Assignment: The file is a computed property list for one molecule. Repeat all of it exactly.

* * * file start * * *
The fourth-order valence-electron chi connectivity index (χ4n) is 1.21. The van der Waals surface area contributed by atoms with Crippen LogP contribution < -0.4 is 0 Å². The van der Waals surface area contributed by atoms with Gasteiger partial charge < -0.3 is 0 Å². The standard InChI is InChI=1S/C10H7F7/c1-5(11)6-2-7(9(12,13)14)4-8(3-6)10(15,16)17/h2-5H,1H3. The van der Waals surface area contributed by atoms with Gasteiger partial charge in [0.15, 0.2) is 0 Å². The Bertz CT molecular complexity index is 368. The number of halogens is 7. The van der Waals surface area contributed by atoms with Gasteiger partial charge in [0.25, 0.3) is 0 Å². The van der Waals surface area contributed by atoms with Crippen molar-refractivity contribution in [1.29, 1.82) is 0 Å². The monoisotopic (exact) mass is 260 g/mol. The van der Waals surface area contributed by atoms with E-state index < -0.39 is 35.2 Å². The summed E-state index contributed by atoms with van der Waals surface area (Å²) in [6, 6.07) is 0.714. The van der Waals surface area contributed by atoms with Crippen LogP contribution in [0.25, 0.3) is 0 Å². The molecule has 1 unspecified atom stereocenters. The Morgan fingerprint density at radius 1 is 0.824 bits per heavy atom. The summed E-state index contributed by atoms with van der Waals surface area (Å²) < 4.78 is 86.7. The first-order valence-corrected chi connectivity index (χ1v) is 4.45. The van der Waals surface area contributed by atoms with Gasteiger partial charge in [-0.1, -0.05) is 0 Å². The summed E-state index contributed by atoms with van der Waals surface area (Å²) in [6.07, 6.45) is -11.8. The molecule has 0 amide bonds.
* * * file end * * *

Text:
The fourth-order valence-electron chi connectivity index (χ4n) is 1.21. The van der Waals surface area contributed by atoms with Crippen LogP contribution < -0.4 is 0 Å². The van der Waals surface area contributed by atoms with Gasteiger partial charge < -0.3 is 0 Å². The standard InChI is InChI=1S/C10H7F7/c1-5(11)6-2-7(9(12,13)14)4-8(3-6)10(15,16)17/h2-5H,1H3. The van der Waals surface area contributed by atoms with Gasteiger partial charge in [0.15, 0.2) is 0 Å². The Bertz CT molecular complexity index is 368. The number of halogens is 7. The van der Waals surface area contributed by atoms with Gasteiger partial charge in [0.25, 0.3) is 0 Å². The van der Waals surface area contributed by atoms with Crippen molar-refractivity contribution in [1.29, 1.82) is 0 Å². The monoisotopic (exact) mass is 260 g/mol. The van der Waals surface area contributed by atoms with E-state index < -0.39 is 35.2 Å². The summed E-state index contributed by atoms with van der Waals surface area (Å²) in [6, 6.07) is 0.714. The van der Waals surface area contributed by atoms with Crippen LogP contribution in [0.25, 0.3) is 0 Å². The molecule has 1 unspecified atom stereocenters. The Morgan fingerprint density at radius 1 is 0.824 bits per heavy atom. The summed E-state index contributed by atoms with van der Waals surface area (Å²) < 4.78 is 86.7. The first-order valence-corrected chi connectivity index (χ1v) is 4.45. The van der Waals surface area contributed by atoms with Gasteiger partial charge in [-0.1, -0.05) is 0 Å². The summed E-state index contributed by atoms with van der Waals surface area (Å²) in [6.07, 6.45) is -11.8. The molecule has 0 amide bonds.